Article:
Gung Hay Fat Choy: It’s Gonna Be a Biggie

Chinese Building on Waverly Place

Building on Waverly Place, Chinatown.

Chinese New Year is a big deal in San Francisco. Public schools are closed, Chinese food is gobbled, firecrackers are popped and at the end of the two-week celebration, a huge parade (the largest outside of Asia) featuring lion dancers, a 200-foot long Golden Dragon, stilt walkers, marching bands and acrobats floats through town.

I’d planned on kicking off the lunar year with an invigorating run. That plan got squashed when I woke up with chills and congestion. Thankfully, I’d scheduled our sitter to come for a few hours, so I took myself to lunch at Woodhouse Fish Co. on Fillmore Street. I ordered the deep-fried fish tacos and a hot water with lemon.

Woodhouse Fish Co. restaurant

As I waited, I witnessed at the table to my left, an exchange between potential business associates, meeting in person for the first time. “It’s so nice to put a face with the voice,” and similar niceties. The woman, a second generation San Franciscan (a rarity, as she pointed out) was upbeat and bubbly. The gentleman, who had never been here before, got a short rundown of some of the city’s history (the African American community on Fillmore Street during segregation, the influx of Japanese and Japantown, the Italians in North Beach, Chinatown). The conversation quickly turned to all the different foods we have at our fingertips, thanks to the mix of cultures. “I love my city,” she said. “I’m always discovering new places.”


After lunch, I popped in next door to Fraiche, my favorite frozen yogurt shop. Organic, of course. I always get the same thing: a regular natural (plain, nonfat yogurt) with olallieberry puree and mochi, a Japanese sticky, starchy dessert made from rice flour. (I overheard them saying to a customer once that it was a secret recipe, but I know how to make it. I’ll share sometime). But today I opted for a Blue Bottle cappuchino.


I tried to concentrate on my library book (The Tiger’s Wife), but it was a beautiful day and I kept staring out the window, watching traffic and passersby. I thought about the woman at lunch and how proud she was of her city and how I share her fervor. Is the move going to be a huge letdown? Am I really going to venture out and discover all the cool places in Detroit? Or am I going to sulk in my kitchen (aka my office) and long for home?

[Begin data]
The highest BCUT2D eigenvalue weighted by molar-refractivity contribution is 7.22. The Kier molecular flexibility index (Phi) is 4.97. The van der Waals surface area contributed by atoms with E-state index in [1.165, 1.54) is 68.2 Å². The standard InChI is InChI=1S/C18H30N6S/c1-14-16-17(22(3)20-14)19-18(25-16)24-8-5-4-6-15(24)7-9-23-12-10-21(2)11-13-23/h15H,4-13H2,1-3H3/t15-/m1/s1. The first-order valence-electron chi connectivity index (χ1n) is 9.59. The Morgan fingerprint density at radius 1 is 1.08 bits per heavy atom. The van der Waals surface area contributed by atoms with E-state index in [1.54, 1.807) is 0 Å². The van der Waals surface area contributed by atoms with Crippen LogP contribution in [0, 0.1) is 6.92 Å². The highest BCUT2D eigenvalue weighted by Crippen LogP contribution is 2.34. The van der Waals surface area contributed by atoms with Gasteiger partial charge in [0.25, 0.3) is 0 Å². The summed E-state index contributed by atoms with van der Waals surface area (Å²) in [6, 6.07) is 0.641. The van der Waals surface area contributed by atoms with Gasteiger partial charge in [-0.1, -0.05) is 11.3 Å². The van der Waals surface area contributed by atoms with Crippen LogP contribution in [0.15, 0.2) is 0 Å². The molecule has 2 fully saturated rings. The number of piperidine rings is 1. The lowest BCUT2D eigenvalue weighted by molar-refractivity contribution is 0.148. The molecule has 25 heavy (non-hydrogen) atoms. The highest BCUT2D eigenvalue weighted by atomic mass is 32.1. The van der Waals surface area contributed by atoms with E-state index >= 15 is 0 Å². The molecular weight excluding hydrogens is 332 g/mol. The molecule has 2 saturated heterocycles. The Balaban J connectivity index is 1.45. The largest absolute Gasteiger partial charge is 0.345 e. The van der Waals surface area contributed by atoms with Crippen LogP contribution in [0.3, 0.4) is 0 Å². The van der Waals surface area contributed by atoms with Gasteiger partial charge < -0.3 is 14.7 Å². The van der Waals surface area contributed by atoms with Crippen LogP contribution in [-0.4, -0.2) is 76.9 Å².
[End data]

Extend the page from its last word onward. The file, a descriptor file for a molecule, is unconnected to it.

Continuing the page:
I’m keeping an open mind. My friend Christine says not to think of it as being better or worse, just different. I can live with different.  No matter what, the Year of the Horse is going to be a biggie for us. And so it begins…Gung Hay Fat Choy!

Eliza’s Pot Stickers

Pot Stickers and MenuIf you’ve never had pot stickers from Eliza’s, I’m feeling very sorry for you right now. I grabbed some of these in the middle of a frantic errand-running morning and devoured them in the car. And maybe I brought a container of rice vinegar from home so I could add the sauce packets to it because I am that obsessed about how a dipping sauce should taste like. They are perfectly flavored with ginger, pork, scallions, garlic (could it be that simple or are there secret ingredients?) and are juicy on the inside without being soggy on the outside.

My love of pot stickers started when I was a kid. Growing up in Hawaii, I had access to a variety of dumplings: Korean mondu, Japanese gyoza, Chinese won ton, pot stickers. I loved them all. I’m one of those people who gets food cravings, and pot stickers is at the top of the list (along with steak, which is totally random). When I was pregnant with Lucy, all I wanted were pot stickers and hot and sour soup from Eliza’s. If dumplings are on the menu, they will be in my belly.

Restaurant 18th Street

Eliza’s old location next to Chez Maman. Photo credit:

I’ve been going to Eliza’s since the late 90s, back in my SF Weekly days, as I now call them (as many of us do). They used to have a location on 18th Street on Potrero Hill, sharing a wall with Chez Maman.  Whether there were just two or a whole crew, we always ordered the pot stickers, aka “pillows of love.” While we were waiting for our orders, we would all mix our own dipping sauces using our preferred combination of the three condiments on the table (soy sauce, vinegar, chili paste). They didn’t give you little bowls for the dipping sauce, so the only thing we had for our sauces were flat appetizer plates. What this meant was that every time someone lost part of their pot sticker (which happened often, especially given the slippery plastic chopsticks), it would splash onto their plate, splattering the culprit and sometimes the whole table.

My love for these dumplings run deep. How am I going to satisfy my pot sticker, my Eliza’s pot sticker craving in the middle of the Midwest?! Does Detroit even have a Chinatown?

Abandoned building

Image credit:

Yup. Here it is. According to Curbed Detroit, vacant for 14 years, Chinatown can be yours for just $500k. Although someone wrote in the comments section, “I didn’t know Detroit had a [Chinatown]. Where did all the Chinese people go?!? Troy?!?” Great.

I’m not sure Operation: Find the Best Pot Sticker in Detroit is even going to get off the ground. I could try to make my own version, sure, but it won’t be the same. *Sigh* Eliza’s, you will be missed.